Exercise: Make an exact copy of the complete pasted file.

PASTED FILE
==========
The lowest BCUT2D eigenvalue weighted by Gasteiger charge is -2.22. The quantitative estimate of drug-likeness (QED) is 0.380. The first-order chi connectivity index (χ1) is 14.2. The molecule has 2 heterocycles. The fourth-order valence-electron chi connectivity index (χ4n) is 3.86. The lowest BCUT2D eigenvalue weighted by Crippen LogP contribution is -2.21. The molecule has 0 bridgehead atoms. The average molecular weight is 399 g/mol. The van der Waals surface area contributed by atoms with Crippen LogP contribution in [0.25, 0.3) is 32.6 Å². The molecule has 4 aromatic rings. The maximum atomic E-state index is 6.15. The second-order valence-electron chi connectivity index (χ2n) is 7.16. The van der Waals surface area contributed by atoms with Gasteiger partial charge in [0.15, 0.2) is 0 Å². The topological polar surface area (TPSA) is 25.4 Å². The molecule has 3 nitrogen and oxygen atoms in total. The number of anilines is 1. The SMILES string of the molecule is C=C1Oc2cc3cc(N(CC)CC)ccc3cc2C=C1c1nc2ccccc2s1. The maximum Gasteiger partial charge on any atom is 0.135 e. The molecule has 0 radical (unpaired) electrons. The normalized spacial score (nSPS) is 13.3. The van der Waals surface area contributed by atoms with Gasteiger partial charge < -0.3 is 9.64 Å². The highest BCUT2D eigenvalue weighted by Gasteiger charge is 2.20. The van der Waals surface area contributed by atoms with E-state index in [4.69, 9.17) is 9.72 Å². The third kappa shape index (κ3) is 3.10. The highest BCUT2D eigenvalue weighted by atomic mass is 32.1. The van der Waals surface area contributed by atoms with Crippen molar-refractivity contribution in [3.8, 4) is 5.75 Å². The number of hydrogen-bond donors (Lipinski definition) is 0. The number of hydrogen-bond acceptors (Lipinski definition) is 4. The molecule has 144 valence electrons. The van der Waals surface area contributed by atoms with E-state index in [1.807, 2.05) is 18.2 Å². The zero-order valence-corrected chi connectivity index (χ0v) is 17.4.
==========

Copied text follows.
The lowest BCUT2D eigenvalue weighted by Gasteiger charge is -2.22. The quantitative estimate of drug-likeness (QED) is 0.380. The first-order chi connectivity index (χ1) is 14.2. The molecule has 2 heterocycles. The fourth-order valence-electron chi connectivity index (χ4n) is 3.86. The lowest BCUT2D eigenvalue weighted by Crippen LogP contribution is -2.21. The molecule has 0 bridgehead atoms. The average molecular weight is 399 g/mol. The van der Waals surface area contributed by atoms with Crippen LogP contribution in [0.25, 0.3) is 32.6 Å². The molecule has 4 aromatic rings. The maximum atomic E-state index is 6.15. The second-order valence-electron chi connectivity index (χ2n) is 7.16. The van der Waals surface area contributed by atoms with Gasteiger partial charge in [0.15, 0.2) is 0 Å². The topological polar surface area (TPSA) is 25.4 Å². The molecule has 3 nitrogen and oxygen atoms in total. The number of anilines is 1. The SMILES string of the molecule is C=C1Oc2cc3cc(N(CC)CC)ccc3cc2C=C1c1nc2ccccc2s1. The maximum Gasteiger partial charge on any atom is 0.135 e. The molecule has 0 radical (unpaired) electrons. The normalized spacial score (nSPS) is 13.3. The van der Waals surface area contributed by atoms with Gasteiger partial charge < -0.3 is 9.64 Å². The highest BCUT2D eigenvalue weighted by Gasteiger charge is 2.20. The van der Waals surface area contributed by atoms with E-state index in [4.69, 9.17) is 9.72 Å². The third kappa shape index (κ3) is 3.10. The highest BCUT2D eigenvalue weighted by atomic mass is 32.1. The van der Waals surface area contributed by atoms with Crippen molar-refractivity contribution in [3.8, 4) is 5.75 Å². The number of hydrogen-bond donors (Lipinski definition) is 0. The number of hydrogen-bond acceptors (Lipinski definition) is 4. The molecule has 144 valence electrons. The van der Waals surface area contributed by atoms with E-state index in [1.807, 2.05) is 18.2 Å². The zero-order valence-corrected chi connectivity index (χ0v) is 17.4.